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Everything you need to know about Web Renderers in Flutter

Apr 20, 2021

I’ve been building web apps with Flutter for almost a year now. Throughout my journey, I’ve come to learn that building a stable web app with the Framework is not as straightforward as it may initially seem.

You see, there are many little details and configurations that affect how an app built with Flutter will look and perform… some of which can make or break it. One example is the web renderer you decide to use.

What the Heck are Web Renderers?

As the name implies, these are used to well, render a Flutter app on the web.

Flutter gives you two options… The html renderer, and canvaskit.

This article will help explain what makes the two of these renderers so different, when to use each one and the problems that they currently have.

Because both of the renderers have problems, I will also cover what these problems mean for your projects, so that you can make the right choice.

The Battle of the Renderers

Getting Flutter to run on the web was not straightforward. Unlike Flutter for iOS, Android, and Desktop, the web *did not have access to the underlying engine.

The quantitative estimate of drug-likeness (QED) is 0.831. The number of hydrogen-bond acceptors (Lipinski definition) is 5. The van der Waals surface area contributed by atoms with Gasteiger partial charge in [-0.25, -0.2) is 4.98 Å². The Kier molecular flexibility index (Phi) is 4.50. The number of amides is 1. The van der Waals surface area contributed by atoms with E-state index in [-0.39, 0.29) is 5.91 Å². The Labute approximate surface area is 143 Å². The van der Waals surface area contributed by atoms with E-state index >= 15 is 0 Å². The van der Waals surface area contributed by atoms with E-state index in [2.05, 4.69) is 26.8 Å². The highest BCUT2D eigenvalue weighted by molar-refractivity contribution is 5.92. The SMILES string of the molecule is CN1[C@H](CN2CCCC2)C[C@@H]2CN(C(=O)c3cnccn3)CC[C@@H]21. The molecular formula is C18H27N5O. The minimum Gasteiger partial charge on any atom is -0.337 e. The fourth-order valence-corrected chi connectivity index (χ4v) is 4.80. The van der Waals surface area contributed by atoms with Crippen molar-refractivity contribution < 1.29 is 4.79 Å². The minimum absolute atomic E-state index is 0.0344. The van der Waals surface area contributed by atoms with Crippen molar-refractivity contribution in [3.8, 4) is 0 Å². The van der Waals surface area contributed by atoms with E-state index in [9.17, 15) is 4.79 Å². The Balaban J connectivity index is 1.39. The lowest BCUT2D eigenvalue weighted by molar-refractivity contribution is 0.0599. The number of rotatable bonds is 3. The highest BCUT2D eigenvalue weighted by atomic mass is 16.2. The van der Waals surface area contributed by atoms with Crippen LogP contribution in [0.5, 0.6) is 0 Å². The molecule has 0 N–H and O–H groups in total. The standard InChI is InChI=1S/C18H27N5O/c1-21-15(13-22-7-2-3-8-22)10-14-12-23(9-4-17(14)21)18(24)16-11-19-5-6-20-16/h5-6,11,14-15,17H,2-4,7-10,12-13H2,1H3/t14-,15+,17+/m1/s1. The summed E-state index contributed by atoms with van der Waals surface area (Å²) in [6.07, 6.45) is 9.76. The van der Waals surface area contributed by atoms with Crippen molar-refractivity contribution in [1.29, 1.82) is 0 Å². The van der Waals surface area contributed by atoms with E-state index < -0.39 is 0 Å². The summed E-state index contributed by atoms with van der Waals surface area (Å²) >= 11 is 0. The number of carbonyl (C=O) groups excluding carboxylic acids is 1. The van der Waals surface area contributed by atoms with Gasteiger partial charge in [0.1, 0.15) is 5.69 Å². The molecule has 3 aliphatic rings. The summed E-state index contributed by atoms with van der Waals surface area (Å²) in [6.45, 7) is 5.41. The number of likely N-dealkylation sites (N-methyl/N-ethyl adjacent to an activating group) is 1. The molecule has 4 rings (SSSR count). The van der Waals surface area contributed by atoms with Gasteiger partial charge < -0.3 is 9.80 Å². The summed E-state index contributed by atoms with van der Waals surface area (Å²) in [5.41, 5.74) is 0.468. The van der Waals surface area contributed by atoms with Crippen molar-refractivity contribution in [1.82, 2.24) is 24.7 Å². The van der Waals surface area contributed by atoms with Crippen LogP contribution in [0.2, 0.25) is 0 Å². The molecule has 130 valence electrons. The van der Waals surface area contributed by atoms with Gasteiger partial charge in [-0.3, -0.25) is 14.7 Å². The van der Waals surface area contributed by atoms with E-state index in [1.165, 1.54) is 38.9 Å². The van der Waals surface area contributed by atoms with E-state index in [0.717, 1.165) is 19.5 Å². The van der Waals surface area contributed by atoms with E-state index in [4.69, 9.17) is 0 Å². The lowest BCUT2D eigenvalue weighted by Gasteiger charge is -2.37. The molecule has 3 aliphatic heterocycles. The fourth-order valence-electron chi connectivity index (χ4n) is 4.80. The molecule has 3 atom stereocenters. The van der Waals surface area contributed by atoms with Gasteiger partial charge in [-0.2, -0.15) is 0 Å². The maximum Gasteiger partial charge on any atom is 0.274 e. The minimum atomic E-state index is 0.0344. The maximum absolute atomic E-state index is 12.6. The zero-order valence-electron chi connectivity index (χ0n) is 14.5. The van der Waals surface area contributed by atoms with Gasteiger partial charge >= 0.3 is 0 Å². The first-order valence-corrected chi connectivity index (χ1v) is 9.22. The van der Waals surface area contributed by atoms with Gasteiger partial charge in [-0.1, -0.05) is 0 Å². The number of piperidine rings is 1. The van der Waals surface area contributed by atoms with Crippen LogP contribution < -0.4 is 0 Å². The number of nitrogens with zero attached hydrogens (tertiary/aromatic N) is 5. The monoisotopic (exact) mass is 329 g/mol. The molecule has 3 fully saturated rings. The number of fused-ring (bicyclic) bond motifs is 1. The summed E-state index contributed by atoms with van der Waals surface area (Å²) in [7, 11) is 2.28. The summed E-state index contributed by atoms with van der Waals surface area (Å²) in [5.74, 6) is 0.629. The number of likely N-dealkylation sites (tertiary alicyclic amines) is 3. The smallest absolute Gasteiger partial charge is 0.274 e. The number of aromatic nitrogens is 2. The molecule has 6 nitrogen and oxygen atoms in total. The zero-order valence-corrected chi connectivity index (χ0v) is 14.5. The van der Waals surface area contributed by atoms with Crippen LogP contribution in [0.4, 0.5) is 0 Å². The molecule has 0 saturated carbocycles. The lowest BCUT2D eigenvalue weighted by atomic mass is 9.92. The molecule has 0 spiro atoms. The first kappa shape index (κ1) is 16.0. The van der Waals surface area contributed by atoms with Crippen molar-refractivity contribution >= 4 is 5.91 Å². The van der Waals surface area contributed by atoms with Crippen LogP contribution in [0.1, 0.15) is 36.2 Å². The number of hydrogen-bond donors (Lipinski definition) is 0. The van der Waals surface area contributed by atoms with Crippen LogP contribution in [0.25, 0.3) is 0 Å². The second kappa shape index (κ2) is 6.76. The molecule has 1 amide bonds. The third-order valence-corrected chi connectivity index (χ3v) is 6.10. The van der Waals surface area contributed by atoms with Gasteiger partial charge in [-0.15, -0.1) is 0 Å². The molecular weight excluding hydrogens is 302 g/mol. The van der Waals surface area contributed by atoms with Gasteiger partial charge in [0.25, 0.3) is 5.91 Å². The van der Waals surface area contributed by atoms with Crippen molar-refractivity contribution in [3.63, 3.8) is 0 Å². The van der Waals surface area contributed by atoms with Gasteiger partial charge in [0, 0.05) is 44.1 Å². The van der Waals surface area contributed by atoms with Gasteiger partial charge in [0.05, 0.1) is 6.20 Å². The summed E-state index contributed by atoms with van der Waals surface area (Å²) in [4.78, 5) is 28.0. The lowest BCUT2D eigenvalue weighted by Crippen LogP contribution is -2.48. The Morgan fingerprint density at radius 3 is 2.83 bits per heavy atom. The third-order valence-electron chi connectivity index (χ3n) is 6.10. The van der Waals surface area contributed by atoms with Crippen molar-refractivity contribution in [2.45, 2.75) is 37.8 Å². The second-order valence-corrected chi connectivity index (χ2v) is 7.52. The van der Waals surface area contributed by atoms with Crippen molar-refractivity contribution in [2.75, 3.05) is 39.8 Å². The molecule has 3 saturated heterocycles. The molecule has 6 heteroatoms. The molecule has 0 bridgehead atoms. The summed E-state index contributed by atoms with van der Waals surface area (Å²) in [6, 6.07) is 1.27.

Flutter mobile architecture

The solution to this problem was to replace this Engine with an implementation of dart:ui. How the implementation would be carried out was where the complexity lay.

The first solution was to use HTML, CSS and the Canvas API on web, which is how we got the html renderer.

The second solution which came later was to bring Skia to the web via CanvasKit and Web Assembly. Unlike the html renderer, this doesn’t depend on html or css, making it “independent” of the browser’s rendering technique.

To get a deeper understanding of how these renderers work, as well as how and why they came into existence, I recommend you read this article about the Introduction of Flutter to the Web, and optionally the Web Support Update. They are both fantastic reads.

Advantages and Disadvantages

Both the html renderer and canvaskit have great advantages over each other. Unfortunately, their disadvantages are just as great as their advantages.

The HTML Renderer

  • Has a smaller bundle size than Canvaskit and therefore, loads faster.

  • Uses native text rendering, allowing for use of system fonts in a Flutter application (More about this later).

  • Fidelity issues with text layout.

  • Less performant than canvaskit.

  • Problematic SVG support*

  • Not all methods in the canvas api work properly.

Text layout was one of the biggest issues the Flutter team faced when porting Flutter to web, and it is still an issue.

Admittedly, you will most likely have no problem if you are building an application with a lot of text, but if your application is text heavy, it would not be out of the ordinary to find a random issue with text positioning or layout (That sometimes, has never been seen before 😱).

About SVGs, Flutter web already supports them. All you need to do is pass them to an Image widget instead of using flutter_svg. But this can become problematic when building cross platform applications and can feel “hacky” because you have to swap widgets depending on the platform.

class AdaptiveSvg {
  final String asset;